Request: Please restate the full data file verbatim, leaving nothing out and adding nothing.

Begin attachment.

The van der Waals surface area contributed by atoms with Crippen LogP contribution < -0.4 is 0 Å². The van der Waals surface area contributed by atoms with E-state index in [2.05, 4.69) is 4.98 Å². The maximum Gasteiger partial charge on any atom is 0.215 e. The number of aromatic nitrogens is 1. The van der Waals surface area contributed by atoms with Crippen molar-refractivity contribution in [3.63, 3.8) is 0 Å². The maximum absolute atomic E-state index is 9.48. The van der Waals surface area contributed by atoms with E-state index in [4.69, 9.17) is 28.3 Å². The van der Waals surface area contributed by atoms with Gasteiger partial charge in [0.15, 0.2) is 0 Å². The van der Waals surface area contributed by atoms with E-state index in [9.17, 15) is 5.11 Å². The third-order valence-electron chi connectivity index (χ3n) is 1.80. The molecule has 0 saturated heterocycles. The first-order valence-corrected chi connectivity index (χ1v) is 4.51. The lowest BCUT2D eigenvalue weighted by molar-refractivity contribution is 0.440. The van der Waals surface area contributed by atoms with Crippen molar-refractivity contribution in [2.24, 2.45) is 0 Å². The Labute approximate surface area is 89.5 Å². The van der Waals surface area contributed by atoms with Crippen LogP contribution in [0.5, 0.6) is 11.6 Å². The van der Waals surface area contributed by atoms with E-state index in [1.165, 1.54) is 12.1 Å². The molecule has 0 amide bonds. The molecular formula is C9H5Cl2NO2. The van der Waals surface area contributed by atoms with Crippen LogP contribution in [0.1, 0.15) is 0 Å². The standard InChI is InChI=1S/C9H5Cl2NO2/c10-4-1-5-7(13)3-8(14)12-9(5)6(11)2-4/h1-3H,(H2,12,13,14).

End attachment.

The van der Waals surface area contributed by atoms with Crippen LogP contribution < -0.4 is 0 Å². The van der Waals surface area contributed by atoms with E-state index in [2.05, 4.69) is 4.98 Å². The maximum Gasteiger partial charge on any atom is 0.215 e. The number of aromatic nitrogens is 1. The van der Waals surface area contributed by atoms with Crippen molar-refractivity contribution in [3.63, 3.8) is 0 Å². The maximum absolute atomic E-state index is 9.48. The van der Waals surface area contributed by atoms with E-state index in [4.69, 9.17) is 28.3 Å². The van der Waals surface area contributed by atoms with Gasteiger partial charge in [0.15, 0.2) is 0 Å². The van der Waals surface area contributed by atoms with E-state index in [9.17, 15) is 5.11 Å². The third-order valence-electron chi connectivity index (χ3n) is 1.80. The molecule has 0 saturated heterocycles. The first-order valence-corrected chi connectivity index (χ1v) is 4.51. The lowest BCUT2D eigenvalue weighted by molar-refractivity contribution is 0.440. The van der Waals surface area contributed by atoms with Crippen molar-refractivity contribution in [2.24, 2.45) is 0 Å². The Labute approximate surface area is 89.5 Å². The van der Waals surface area contributed by atoms with Crippen LogP contribution in [0.5, 0.6) is 11.6 Å². The van der Waals surface area contributed by atoms with E-state index in [1.165, 1.54) is 12.1 Å². The molecule has 0 amide bonds. The molecular formula is C9H5Cl2NO2. The van der Waals surface area contributed by atoms with Crippen LogP contribution in [0.1, 0.15) is 0 Å². The standard InChI is InChI=1S/C9H5Cl2NO2/c10-4-1-5-7(13)3-8(14)12-9(5)6(11)2-4/h1-3H,(H2,12,13,14).